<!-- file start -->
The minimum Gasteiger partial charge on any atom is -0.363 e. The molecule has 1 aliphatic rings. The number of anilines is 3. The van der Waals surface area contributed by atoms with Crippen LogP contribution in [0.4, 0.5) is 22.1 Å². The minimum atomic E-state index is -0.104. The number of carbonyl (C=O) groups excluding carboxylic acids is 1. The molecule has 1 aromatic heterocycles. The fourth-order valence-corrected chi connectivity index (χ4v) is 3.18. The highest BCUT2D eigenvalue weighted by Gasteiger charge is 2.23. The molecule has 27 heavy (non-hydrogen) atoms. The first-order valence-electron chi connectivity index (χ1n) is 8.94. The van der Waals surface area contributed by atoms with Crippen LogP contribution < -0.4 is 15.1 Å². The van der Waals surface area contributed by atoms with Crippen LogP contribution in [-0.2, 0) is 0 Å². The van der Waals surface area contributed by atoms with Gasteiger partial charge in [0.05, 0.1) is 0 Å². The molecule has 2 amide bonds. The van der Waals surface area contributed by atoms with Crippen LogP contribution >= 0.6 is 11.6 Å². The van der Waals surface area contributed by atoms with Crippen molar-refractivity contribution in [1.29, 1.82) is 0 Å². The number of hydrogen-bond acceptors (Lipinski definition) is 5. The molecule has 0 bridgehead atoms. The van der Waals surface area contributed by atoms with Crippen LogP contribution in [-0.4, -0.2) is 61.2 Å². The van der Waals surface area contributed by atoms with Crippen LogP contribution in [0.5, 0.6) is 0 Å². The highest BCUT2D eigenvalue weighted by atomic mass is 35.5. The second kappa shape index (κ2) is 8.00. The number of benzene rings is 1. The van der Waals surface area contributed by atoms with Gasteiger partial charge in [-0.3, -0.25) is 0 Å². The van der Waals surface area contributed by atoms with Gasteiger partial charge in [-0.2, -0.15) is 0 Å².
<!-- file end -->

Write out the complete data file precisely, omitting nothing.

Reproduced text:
The minimum Gasteiger partial charge on any atom is -0.363 e. The molecule has 1 aliphatic rings. The number of anilines is 3. The van der Waals surface area contributed by atoms with Crippen LogP contribution in [0.4, 0.5) is 22.1 Å². The minimum atomic E-state index is -0.104. The number of carbonyl (C=O) groups excluding carboxylic acids is 1. The molecule has 1 aromatic heterocycles. The fourth-order valence-corrected chi connectivity index (χ4v) is 3.18. The highest BCUT2D eigenvalue weighted by Gasteiger charge is 2.23. The molecule has 27 heavy (non-hydrogen) atoms. The first-order valence-electron chi connectivity index (χ1n) is 8.94. The van der Waals surface area contributed by atoms with Crippen LogP contribution < -0.4 is 15.1 Å². The van der Waals surface area contributed by atoms with Crippen LogP contribution in [-0.2, 0) is 0 Å². The van der Waals surface area contributed by atoms with Gasteiger partial charge in [0.05, 0.1) is 0 Å². The molecule has 2 amide bonds. The van der Waals surface area contributed by atoms with Crippen LogP contribution >= 0.6 is 11.6 Å². The van der Waals surface area contributed by atoms with Crippen molar-refractivity contribution in [1.29, 1.82) is 0 Å². The number of hydrogen-bond acceptors (Lipinski definition) is 5. The molecule has 0 bridgehead atoms. The van der Waals surface area contributed by atoms with Crippen LogP contribution in [-0.4, -0.2) is 61.2 Å². The van der Waals surface area contributed by atoms with Crippen LogP contribution in [0.5, 0.6) is 0 Å². The highest BCUT2D eigenvalue weighted by atomic mass is 35.5. The second kappa shape index (κ2) is 8.00. The number of benzene rings is 1. The van der Waals surface area contributed by atoms with Gasteiger partial charge in [-0.3, -0.25) is 0 Å². The van der Waals surface area contributed by atoms with Gasteiger partial charge in [-0.2, -0.15) is 0 Å².